How did s/he get that way?

imagesLast week, I led a workshop on memoir writing at a local senior center. Amazing stories came out, funny, sad, and precious. Here’s a variant of an exercise we did that I think would be useful for writers, and just people living in families with people who are not exactly, precisely like ourselves.

HOW DID S/HE GET THAT WAY?

Think of family member (living or dead) with a strong characteristic, positive or negative: generous or stingy; faithful or faithless; hard-working or lazy; honest or sneaky, etc.  People say: “Well, X has always been that way.” Answer the following questions, inventing what you don’t know.

  1. Name:
  1. Characteristic:
  1. As an example of the characteristic , , ,
  1. Impact of that characteristic on the family and/or the person’s life:
  1. Name or invent an incident or a time in the character’s life which may have shaped or created that characteristic.
  1. S/he was __________ years old and felt . . .
  1. S/he so wanted . . . .
  1. At that time, the best course was to . . .
  1. Later, the characteristic really helped, like when . . .
  1. But sometimes, there were/are problems, like . . . .
  1. Something changed when . . .

 

Pamela Schoenewaldt, historical novels of immigration and the search for self in new worlds: WHEN WE WERE STRANGERS, SWIMMING IN THE MOON, and UNDER THE SAME BLUE SKY (all HarperCollins).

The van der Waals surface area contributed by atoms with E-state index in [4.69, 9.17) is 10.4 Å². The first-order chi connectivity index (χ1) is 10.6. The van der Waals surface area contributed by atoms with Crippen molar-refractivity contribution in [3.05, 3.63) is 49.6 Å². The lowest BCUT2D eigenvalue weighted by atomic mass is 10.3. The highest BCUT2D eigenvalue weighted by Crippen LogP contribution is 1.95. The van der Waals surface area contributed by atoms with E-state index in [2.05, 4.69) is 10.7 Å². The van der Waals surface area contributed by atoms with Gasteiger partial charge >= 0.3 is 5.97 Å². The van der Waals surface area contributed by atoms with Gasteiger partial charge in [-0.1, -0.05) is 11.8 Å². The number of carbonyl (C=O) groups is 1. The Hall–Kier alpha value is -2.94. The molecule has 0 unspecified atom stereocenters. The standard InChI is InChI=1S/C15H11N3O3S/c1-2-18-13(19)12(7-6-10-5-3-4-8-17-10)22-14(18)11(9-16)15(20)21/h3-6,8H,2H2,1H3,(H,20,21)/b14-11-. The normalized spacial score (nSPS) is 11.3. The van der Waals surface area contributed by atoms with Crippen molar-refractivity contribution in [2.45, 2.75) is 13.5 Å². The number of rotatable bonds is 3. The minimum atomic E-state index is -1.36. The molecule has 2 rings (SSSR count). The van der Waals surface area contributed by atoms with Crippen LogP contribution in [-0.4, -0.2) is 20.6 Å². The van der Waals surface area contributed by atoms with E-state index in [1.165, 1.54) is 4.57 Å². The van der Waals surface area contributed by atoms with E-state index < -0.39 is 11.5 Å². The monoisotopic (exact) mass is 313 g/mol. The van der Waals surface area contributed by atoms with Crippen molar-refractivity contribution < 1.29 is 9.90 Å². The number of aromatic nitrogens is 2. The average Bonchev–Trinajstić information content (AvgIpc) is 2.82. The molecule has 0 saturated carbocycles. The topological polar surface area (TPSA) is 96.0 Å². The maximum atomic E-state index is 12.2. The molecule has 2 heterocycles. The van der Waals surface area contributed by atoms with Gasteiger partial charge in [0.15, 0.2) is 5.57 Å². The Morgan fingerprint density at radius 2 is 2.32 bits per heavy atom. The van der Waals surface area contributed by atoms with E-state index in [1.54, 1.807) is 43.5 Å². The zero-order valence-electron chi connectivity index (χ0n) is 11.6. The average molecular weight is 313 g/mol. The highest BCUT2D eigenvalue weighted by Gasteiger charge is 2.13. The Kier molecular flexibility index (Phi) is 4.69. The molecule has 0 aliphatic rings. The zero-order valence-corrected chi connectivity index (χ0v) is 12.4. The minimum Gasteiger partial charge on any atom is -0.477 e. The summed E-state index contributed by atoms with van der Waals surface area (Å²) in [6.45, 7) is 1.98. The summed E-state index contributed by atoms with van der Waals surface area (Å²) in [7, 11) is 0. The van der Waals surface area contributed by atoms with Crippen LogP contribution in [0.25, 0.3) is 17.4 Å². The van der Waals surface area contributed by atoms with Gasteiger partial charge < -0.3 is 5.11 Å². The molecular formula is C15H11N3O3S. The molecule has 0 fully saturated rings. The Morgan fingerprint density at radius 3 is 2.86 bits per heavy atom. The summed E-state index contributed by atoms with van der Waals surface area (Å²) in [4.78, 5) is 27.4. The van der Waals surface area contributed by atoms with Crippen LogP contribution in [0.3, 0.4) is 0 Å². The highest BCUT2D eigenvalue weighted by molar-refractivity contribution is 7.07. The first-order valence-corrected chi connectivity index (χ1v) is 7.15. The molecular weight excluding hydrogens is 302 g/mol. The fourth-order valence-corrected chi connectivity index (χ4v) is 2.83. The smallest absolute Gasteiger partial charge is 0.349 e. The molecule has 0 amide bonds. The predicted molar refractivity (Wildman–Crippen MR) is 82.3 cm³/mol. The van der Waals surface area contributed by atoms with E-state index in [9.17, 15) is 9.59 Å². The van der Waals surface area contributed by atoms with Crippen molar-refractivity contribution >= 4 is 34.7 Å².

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Workshop on Point of View for the Knoxville Writers Guild, Sat. Feb. 18, 2017, 10am to noon

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Recent Review
“Absorbing and layered with rich historical details, in Under the Same Blue Sky, Schoenewaldt weaves a tender and at times, heartbreaking story about German-Americans during World War I. With remarkable compassion, the author skillfully portrays conflicted loyalties, the search for belonging, the cruelty of war, and the resilience of the human spirit.”—Ann Weisgarber, author of The Promise and The Personal History of Rachel Dupree

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